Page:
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r may be the terms of the agreement, it must always be held that Excess Profits Tax for all purposes must be treated in the same way as Income-tax. 24. It is true that assessment under the Income-tax Act and the Excess Profits Tax Act is made more or less on the same principles and the tax is recoverable in the same manner and both are in one sense tax on profits made. But the reasons for the imposition of the tax in the two cases are entirely, different. While Income-tax is a tax on the total i .....

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out of certain businesses in the conditions prevailing during, the present hostilities;" As has been pointed out in several cases, the idea was that the person making this extra profit should not be allowed to keep it to himself when this profit was being made as a result of a calamity which the rest of his countrymen had to face. In England ultimately the whole of this extra profit was taken away by the State. In India, however, two-third was taken away by the State and the person making .....

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e standard profits." The Tax- is, therefore, in respect of a business in contrast to the provisions of the Income-tax Act which provides for a tax being levied on a person. under Section 12, Excess Profits Tax Act, excess profits tax has to be deducted as an expenditure for the purposes of computation of Income-tax. Income-tax is levied on a sliding scale. While Excess Profits Tax is charged either at a fixed percentage of the difference between the profits earned and the standard profits. .....

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ature of the Excess Profits Tax at page 990 said : "It does not appear there that the tax is charged upon a person in respect of his activities. It is a tax designed to catch a portion of the amount which is deemed by the Legislature to be in excess of the normal profits of trade or business." 26. This, however, is a division which is hardly necessary for the purposes of this case. As we have held, the question on what basis commission was payable might be an important question when it .....

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;, (1947) 1 All ER 669 (J), the question arose between the Rural District Council and the Electricity Co., whether the liability to pay excess profits tax was a factor which a rating authority was entitled to take into consideration with others in deciding what percentage of the net receipts should be allocated to tenants' profits when the net receipts were apportioned between hypothetical landlord, hypothetical tenant, and rating authority. Lord Tucker quoted with approval Lord Dunedin' .....

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from sterilising the earnings of profits, it only takes effect if and when such profits have resulted from a condition of fertility. I find it impossible to distinguish between income-tax and excess profits tax for the present purposes." 29. In - 'Condran v. Stark', (1917) 1 Ch 639 XL) Peterson J. pointed out the difference between Income-tax and Excess Profits Tax. He said : "Income-tax is ultimately payable by the person who is entitled to receive the profits. A company pays .....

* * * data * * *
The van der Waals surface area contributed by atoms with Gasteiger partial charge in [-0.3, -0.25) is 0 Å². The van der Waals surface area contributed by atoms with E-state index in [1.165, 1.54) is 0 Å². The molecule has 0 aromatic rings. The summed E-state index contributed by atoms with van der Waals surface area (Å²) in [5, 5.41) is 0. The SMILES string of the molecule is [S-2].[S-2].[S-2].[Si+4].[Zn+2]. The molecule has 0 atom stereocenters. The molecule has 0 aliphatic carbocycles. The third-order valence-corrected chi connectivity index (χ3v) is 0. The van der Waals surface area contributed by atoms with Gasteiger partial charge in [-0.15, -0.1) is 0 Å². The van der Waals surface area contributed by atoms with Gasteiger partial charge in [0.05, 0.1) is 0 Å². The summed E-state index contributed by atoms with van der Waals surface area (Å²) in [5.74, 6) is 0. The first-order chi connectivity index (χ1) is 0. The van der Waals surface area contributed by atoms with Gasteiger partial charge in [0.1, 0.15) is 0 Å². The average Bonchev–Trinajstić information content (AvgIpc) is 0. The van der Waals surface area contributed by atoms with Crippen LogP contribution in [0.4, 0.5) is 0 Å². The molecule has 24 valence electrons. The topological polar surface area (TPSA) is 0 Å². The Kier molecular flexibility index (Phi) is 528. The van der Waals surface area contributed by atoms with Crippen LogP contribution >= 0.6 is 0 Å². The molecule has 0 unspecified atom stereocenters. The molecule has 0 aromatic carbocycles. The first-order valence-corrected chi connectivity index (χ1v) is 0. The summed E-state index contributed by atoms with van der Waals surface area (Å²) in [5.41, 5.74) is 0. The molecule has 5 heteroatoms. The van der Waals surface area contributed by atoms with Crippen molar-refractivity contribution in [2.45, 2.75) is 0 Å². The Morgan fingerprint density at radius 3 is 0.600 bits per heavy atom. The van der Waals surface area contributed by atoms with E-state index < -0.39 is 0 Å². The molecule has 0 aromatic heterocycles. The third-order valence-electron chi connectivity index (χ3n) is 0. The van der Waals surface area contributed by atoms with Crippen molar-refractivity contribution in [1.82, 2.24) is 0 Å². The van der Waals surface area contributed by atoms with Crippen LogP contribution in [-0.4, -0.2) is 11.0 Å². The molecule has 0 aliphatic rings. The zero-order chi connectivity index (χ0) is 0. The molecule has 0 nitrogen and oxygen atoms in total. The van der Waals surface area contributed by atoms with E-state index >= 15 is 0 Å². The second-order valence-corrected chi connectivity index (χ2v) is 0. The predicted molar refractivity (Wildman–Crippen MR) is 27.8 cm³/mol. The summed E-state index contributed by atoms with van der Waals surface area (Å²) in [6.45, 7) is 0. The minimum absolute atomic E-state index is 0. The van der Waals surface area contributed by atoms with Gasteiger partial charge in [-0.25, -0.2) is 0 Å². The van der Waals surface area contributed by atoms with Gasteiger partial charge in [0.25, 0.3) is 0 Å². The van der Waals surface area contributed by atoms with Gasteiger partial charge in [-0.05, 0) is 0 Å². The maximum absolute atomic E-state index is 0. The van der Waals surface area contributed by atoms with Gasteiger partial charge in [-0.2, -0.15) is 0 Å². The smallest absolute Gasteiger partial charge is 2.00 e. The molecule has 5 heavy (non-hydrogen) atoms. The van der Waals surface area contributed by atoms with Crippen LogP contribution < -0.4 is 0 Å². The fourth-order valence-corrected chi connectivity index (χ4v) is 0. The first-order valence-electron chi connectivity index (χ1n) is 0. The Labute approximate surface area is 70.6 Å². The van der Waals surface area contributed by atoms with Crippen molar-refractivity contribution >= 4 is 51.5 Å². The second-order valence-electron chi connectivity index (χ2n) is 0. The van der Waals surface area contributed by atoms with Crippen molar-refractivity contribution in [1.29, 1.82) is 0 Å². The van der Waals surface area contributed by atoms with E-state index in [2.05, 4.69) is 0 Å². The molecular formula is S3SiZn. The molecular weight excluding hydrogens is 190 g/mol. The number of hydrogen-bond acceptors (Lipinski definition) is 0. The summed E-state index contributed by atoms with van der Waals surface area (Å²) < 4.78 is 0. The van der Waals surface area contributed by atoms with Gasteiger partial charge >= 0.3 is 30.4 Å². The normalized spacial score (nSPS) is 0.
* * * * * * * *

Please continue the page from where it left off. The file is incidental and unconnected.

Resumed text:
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from the business Nor are excess profits duty and Income-tax 'payable in respect of the same fund; for excess profits duty is for the purpose of income tax treated as an outgoing of the business, which, reduces the profits in respect of which income-tax is assessable. In my view excess profits duty is a debt due to the Crown, the amount being ascertained with reference to the amount by which the profits exceed the prewar standard." 30. This view was followed by the Court of Appeal in - .....

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he company but was payable to His Majesty's Treasury. At p. 267 the learned Judge posed a question, "What light, if any, do these, statutory provisions throw upon the construction of this agreement" and in answer said: "In my judgment they only throw this light, that, unlike income-tax, excess profits duty is not a part of the profits which is payable to the company carrying on the business, or to its shareholders. Excess profits duty is, for the purpose of ascertaining what i .....

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which again was a case arising out of a dispute between two' contracting parties as to the fund out of which commission was payable, the agreement provided for payment of commission out of the net profits for the year. Bankes L. J. pointed out that on a true construction of the contract the parties were not contracting for payment of anything except the amount of profit divisible amongst the share-holders. 32. Coming to the decisions of the Indian Courts, the decision in - 'James Pinlay .....

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Income-tax and Excess Profits Tax. 34. In - 'Commissioner of Income-tax, Delhi v. Delhi Flour Mills Co. Ltd.', AIR 1953 PunJ 180 (FB) (P) the question arose whether, in calculating the annual net profits of the company for purposes of ascertaining the amount payable as commission to the Managing Agents, Excess Profits Tax was or was not to be deducted. The learned Judges were of the opinion that the amount was not deductible and quoted the observations made in some of the English cases. .....

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e year 1935 to the year 1940 on the profits earned without deducting Income-tax. The fact that Income-tax was not deducted will not, however, be very helpful in determining the terms of the agreement relating to the deduction of Excess Profits Tax. For two years at least, in 1941 and 1942, commission was paid without deducting Excess Profits Tax and neither the Income-tax Officer nor the Excess Profits Tax 'Officer objected to such payment. The Appellate Tribunal has observed in its appellat .....

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it difficult to hold that this was a finding of fact as to the terms of the oral agreement between the parties. The Appellate Tribunal appear to have taken the view that for working out the commission payable to the Manager and the Assistant Manager, Excess Profits Tax had to be deducted out of the profits more as a matter of, law than a matter depending on the terms of the agreement between the parties. 37. The questions framed appear to us to be defective. The first question is whether the Ex .....